- You have had a work permit for 5 consecutive years without having moved from the Netherlands.
- You've been working in another EU country with a residency permit.
- Japanese citizens do not need a work permit, only a long-term residency permit.
- Croatian citizens are required to have a work permit for their first year of employment.
Conditions for Work Eligibility
- Insurance: To work in the Netherlands, you are required to have Basic Dutch health insurance.
- Burgerservicenummer (BSN): A BSN is a unique number provided to each citizen of the Netherlands. You need to obtain one the moment you start studying in the Netherlands as a full-time student.
- Time Restrictions: You can only work if you have this specific work permit and can either work for a maximum of 16 hours a week during the year, or full time during the months of June, July and August. However, if you are a freelancer (your own boss), you can work unlimited hours.
- Residence Permit with Authorization: After completing your studies, you need to switch the purpose of your residence permit. This switch can either be to a permit for highly skilled migrants or a residence permit to find a job. For more information, visit the IND website.
Orientation Year Visa (Zoekjaar): A "zoekjaar" is the one-year period you are granted after completing your studies to look for work in the Netherlands or explore other educational opportunities. You can only apply for the zoekjaar once per study, so if you complete multiple studies, you can apply for a zoekjaar after completing each one of them. Also, you must apply for a zoekjaar within three years of completing a Bachelor's or Master's degree in the Netherlands. You can apply for a Zoekjaar Visa, even if you didn’t study in the Netherlands - this is as long as the master’s, post-master’s or PhD programme has been obtained at a designated international educational institution.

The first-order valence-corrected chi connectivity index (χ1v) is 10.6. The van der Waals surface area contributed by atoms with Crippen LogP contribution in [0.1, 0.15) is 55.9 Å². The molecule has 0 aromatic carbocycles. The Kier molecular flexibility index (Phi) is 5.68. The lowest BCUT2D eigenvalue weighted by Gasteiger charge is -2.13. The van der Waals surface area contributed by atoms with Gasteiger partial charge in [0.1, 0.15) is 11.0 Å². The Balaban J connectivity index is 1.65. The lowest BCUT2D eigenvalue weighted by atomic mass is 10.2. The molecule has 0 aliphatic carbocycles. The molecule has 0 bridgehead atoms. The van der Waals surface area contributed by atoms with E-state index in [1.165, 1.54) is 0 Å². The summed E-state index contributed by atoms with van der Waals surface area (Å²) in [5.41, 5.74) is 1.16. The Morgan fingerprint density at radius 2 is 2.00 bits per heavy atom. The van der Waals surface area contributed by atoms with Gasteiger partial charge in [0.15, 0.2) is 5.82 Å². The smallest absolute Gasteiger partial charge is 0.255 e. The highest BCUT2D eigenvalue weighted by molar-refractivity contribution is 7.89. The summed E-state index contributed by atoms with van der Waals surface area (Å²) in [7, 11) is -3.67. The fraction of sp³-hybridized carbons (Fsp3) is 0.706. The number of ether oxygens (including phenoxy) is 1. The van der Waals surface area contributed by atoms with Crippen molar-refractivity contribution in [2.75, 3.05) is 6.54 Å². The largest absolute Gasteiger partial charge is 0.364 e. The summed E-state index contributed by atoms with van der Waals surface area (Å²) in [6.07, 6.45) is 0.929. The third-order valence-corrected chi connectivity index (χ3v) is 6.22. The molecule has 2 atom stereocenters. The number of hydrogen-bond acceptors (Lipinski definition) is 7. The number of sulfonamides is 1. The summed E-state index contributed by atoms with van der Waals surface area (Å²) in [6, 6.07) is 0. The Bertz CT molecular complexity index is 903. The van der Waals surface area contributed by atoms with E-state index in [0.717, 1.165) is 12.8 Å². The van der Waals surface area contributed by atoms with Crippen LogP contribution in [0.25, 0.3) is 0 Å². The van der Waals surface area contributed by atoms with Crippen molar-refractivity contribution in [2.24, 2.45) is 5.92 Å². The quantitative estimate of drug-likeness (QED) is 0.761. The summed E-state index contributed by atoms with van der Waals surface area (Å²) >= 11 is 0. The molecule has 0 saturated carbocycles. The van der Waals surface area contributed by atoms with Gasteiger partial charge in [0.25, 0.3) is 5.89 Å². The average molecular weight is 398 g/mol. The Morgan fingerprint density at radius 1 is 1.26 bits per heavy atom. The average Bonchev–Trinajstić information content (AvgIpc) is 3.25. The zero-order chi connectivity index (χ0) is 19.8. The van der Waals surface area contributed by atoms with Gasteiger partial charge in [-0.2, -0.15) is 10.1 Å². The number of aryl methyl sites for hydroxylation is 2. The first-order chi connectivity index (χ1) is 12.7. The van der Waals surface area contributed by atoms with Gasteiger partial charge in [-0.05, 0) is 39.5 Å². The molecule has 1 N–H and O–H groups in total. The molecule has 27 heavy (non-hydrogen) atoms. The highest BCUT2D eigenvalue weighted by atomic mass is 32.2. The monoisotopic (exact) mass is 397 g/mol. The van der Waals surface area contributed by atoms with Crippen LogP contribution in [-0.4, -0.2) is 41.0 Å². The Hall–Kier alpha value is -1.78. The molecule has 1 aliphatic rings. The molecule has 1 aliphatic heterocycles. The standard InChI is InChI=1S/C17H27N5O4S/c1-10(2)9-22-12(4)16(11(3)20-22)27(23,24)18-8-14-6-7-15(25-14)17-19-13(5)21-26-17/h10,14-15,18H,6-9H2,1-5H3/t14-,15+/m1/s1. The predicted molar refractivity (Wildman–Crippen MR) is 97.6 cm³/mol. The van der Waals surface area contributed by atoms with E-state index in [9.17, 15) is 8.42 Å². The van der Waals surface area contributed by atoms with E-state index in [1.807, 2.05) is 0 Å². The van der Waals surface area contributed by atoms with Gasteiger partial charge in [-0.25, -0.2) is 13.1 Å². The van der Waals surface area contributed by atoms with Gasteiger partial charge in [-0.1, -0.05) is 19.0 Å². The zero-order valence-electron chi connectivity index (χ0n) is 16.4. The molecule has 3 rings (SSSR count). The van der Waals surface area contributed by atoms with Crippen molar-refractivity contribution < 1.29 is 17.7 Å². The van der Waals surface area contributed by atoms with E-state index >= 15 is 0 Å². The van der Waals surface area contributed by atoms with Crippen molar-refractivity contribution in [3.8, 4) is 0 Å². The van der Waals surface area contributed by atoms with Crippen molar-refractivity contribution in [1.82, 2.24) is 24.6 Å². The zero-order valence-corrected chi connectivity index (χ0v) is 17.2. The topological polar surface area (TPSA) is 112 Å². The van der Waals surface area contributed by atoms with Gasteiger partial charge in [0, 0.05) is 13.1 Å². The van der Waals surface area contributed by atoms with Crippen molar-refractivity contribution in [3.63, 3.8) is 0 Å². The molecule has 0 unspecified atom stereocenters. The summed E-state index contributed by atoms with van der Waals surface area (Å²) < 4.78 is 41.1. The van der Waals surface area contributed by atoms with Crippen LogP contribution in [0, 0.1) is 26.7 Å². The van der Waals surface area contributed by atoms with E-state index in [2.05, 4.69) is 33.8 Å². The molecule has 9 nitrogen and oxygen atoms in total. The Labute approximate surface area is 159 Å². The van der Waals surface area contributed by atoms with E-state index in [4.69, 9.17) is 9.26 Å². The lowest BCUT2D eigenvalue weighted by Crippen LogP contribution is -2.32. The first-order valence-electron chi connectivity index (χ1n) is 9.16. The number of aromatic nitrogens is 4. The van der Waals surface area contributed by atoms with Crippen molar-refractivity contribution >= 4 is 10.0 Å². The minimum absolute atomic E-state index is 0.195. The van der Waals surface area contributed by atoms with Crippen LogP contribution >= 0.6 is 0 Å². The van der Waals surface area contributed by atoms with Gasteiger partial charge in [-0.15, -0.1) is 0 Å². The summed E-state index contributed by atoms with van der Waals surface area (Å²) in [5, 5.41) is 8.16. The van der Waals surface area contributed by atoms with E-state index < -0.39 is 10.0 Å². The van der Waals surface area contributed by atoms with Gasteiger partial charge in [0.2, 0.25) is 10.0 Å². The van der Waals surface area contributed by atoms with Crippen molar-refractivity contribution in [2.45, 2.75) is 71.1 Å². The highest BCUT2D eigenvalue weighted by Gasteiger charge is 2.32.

- Apply for a working permit: You cannot do it yourself. You must be employed at a company that is recognized by the IND (Immigration and Naturalization Service of the Netherlands). Only the company may apply for a working permit.
There are several different job types entailing different time commitments and responsibilities.
- Part-time: 8-24 hours per week, on average; easy to combine with your studies and other potential extracurriculars.
- Full-time: 36-40 hours of work per week; typically best for after your studies; highly recommended to learn Dutch for it; networking is the key to widen your connections and bring you one step closer to your dream job.
- Internship: can be paid or unpaid. An internship can be part-time or full-time.
- Traineeship: can be paid or unpaid; designed to introduce a new employee to a job position; typically reserved for young graduates.
- Remote: the job types you are applying for may either be on-site or off-site. Companies usually specify this by mentioning whether remote work is possible (or not).
There are many different kinds of companies, which will define the kind of tasks you'll work on and the company culture you’ll be a part of.
- Startup: small and up-and-coming; around 10-15 employees; likely to be doing several different tasks, and thus learning a lot about how businesses, acquisitions, marketing, and customer relations work; experience is usually required.
- Scale-up: up to 500 employees; great place to learn and develop yourself as an employee, especially when you're fresh out of university.